Archiving and information preservation
Analysis of technologies related to database archiving and information preservation. Related subjects include:
From time to time, I hear of regulatory requirements to retain, analyze, and/or protect data in various ways. It’s hard to get a comprehensive picture of these, as they vary both by industry and jurisdiction; so I generally let such compliance issues slide. Still, perhaps I should use one post to pull together what is surely a very partial list.
Most such compliance requirements have one of two emphases: Either you need to keep your customers’ data safe against misuse, or else you’re supposed to supply information to government authorities. From a data management and analysis standpoint, the former area mainly boils down to:
- Information security. This can include access control, encryption, masking, auditing, and more.
- Keeping data in an approved geographical area. (E.g., its country of origin.) This seems to be one of the three big drivers for multi-data-center processing (along with latency and disaster recovery), and hence is an influence upon numerous users’ choices in areas such as clustering and replication.
The latter, however, has numerous aspects.
First, there are many purposes for the data retention and analysis, including but by no means limited to: Read more
|Categories: Archiving and information preservation, Clustering, Data warehousing, Health care, Investment research and trading, Text||2 Comments|
Talking with my clients at SAND can be confusing. That said:
- I need to revise my figures for SAND’s customer count way downward.
- SAND finally has a reasonably clear positioning.
- SAND’s product actually seems to have a lot of features.
A few months ago, I wrote:
SAND Technology reported >600 total customers, including >100 direct.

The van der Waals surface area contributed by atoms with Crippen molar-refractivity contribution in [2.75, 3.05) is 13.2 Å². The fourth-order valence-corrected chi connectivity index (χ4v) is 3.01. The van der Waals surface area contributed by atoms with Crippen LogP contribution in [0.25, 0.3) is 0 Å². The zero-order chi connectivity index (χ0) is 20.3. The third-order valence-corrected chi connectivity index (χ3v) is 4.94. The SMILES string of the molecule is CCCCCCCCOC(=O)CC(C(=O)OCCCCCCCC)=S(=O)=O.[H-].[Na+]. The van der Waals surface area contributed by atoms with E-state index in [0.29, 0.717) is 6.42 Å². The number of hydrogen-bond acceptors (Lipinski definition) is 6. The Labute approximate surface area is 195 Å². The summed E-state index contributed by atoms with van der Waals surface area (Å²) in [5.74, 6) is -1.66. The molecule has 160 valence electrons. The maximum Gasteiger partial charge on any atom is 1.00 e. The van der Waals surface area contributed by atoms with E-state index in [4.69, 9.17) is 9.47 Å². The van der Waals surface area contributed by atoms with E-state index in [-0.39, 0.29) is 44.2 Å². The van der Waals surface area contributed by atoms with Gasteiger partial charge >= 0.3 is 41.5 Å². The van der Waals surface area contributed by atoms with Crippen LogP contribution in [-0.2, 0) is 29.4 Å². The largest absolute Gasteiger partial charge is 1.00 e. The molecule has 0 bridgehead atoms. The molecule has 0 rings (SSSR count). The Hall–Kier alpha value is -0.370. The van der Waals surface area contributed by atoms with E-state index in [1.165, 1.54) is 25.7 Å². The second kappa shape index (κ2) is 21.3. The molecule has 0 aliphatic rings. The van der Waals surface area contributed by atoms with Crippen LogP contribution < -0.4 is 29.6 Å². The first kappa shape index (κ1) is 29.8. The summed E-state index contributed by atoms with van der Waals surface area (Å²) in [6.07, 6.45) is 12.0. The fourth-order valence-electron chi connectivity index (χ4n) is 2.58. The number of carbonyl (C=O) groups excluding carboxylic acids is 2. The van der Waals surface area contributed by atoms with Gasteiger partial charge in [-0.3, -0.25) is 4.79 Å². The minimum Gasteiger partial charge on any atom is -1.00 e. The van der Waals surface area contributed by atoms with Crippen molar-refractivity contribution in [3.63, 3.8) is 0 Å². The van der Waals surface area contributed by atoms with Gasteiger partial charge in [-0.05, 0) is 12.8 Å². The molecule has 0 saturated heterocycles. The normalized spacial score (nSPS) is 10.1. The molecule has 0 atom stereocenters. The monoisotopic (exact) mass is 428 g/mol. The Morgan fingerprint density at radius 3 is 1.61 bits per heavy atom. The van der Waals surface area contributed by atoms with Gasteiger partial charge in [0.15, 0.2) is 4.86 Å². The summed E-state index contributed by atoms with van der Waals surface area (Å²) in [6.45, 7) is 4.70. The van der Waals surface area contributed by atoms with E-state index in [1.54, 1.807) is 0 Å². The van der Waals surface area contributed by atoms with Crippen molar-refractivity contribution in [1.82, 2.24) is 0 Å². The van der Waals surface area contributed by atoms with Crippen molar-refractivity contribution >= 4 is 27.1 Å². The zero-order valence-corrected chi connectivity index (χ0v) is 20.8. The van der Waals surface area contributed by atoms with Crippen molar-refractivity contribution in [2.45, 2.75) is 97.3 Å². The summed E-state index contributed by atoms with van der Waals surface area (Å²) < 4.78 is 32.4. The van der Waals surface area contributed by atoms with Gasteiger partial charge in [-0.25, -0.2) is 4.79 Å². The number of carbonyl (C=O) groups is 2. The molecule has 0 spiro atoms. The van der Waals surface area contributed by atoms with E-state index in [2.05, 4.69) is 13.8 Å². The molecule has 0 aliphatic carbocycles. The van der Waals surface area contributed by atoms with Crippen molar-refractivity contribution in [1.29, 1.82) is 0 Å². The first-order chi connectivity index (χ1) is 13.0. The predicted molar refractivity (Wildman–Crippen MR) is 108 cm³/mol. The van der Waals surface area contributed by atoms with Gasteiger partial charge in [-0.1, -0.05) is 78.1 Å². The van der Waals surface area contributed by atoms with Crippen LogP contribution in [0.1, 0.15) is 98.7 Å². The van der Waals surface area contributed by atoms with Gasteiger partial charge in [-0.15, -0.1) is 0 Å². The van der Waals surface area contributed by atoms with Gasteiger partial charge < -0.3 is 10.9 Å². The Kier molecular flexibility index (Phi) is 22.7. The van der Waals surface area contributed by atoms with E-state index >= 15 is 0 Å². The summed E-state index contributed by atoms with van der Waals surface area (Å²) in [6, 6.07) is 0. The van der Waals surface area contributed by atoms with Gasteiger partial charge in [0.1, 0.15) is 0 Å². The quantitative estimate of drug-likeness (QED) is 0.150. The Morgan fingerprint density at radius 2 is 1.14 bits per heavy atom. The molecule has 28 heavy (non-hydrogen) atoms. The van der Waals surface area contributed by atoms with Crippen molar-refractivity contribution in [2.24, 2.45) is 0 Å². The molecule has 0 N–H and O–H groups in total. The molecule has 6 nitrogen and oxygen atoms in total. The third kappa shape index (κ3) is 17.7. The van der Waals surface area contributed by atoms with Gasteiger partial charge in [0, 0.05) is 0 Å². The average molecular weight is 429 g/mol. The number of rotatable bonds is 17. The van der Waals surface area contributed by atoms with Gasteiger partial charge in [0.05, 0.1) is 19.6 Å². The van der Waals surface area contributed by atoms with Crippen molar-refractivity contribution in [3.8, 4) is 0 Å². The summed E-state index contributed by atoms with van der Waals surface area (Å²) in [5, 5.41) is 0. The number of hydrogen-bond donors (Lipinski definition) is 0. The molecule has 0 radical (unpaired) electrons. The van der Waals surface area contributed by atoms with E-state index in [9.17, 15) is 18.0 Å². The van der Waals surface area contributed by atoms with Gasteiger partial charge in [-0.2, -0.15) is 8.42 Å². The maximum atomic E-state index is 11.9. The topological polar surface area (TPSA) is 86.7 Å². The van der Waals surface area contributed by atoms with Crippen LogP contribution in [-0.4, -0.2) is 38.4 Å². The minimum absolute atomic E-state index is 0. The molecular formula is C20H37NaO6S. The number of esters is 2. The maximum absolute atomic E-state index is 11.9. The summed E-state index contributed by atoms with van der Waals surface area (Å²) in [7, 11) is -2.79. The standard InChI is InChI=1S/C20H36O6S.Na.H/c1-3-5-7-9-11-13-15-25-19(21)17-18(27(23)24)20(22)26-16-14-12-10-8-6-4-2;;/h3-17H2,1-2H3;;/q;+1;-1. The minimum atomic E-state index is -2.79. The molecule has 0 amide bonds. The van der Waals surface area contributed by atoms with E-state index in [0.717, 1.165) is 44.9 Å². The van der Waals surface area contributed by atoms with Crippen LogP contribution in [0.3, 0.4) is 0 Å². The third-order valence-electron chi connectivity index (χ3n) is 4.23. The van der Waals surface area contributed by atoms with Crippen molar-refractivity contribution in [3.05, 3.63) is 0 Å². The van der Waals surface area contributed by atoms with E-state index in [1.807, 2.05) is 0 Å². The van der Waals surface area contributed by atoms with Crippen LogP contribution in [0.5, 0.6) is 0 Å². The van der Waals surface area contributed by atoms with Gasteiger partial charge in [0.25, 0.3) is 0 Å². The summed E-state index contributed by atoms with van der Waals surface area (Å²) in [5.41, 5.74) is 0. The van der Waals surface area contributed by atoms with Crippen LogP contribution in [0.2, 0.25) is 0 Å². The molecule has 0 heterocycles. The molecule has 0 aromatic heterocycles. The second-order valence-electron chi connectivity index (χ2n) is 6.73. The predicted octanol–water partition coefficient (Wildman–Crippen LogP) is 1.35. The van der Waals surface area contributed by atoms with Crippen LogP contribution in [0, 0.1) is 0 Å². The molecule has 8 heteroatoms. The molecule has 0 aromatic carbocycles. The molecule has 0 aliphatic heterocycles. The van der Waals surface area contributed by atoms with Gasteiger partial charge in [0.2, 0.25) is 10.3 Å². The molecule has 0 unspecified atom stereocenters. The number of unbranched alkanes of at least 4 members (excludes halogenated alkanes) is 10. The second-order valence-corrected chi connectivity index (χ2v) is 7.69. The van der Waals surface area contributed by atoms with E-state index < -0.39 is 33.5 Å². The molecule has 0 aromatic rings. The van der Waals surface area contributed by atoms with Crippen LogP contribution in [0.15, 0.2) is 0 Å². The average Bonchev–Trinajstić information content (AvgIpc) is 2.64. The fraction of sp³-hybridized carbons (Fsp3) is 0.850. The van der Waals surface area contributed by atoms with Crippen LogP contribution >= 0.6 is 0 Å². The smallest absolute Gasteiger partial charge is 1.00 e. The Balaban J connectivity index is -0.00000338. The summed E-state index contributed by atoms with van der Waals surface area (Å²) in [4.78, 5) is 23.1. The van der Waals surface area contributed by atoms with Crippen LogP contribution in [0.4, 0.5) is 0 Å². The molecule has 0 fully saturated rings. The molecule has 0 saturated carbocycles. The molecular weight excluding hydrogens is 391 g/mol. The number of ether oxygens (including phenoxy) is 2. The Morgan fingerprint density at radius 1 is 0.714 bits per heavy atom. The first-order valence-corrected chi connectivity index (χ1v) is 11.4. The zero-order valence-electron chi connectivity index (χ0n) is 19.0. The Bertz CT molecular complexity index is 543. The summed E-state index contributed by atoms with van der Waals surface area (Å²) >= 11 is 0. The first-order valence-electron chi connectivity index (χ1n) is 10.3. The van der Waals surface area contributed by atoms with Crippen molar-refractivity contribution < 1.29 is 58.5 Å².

Upon talking with the company, I need to revise that figure downward, from > 600 to 15.
This is Part 1 of a three post series. The posts cover:
- Confusion about text data management.
- Choices for text data management (general and short-request).
- Choices for text data management (analytic).
There’s much confusion about the management of text data, among technology users, vendors, and investors alike. Reasons seems to include:
- The terminology around text data is inaccurate.
- Data volume estimates for text are misleading.
- Multiple different technologies are in the mix, including:
- Enterprise text search.
- Text analytics — text mining, sentiment analysis, etc.
- Document stores — e.g. document-oriented NoSQL, or MarkLogic.
- Log management and parsing — e.g. Splunk.
- Text archiving — e.g., various specialty email archiving products I couldn’t even name.
- Public web search — Google et al.
- Text search vendors have disappointed, especially technically.
- Text analytics vendors have disappointed, especially financially.
- Other analytic technology vendors ignore what the text analytic vendors actually have accomplished, and reinvent inferior wheels rather than OEM the state of the art.
Above all: The use cases for text data vary greatly, just as the use cases for simply-structured databases do.
There are probably fewer people now than there were six years ago who need to be told that text and relational database management are very different things. Other misconceptions, however, appear to be on the rise. Specific points that are commonly overlooked include: Read more
|Categories: Analytic technologies, Archiving and information preservation, Google, Log analysis, MarkLogic, NoSQL, Oracle, Splunk, Text||2 Comments|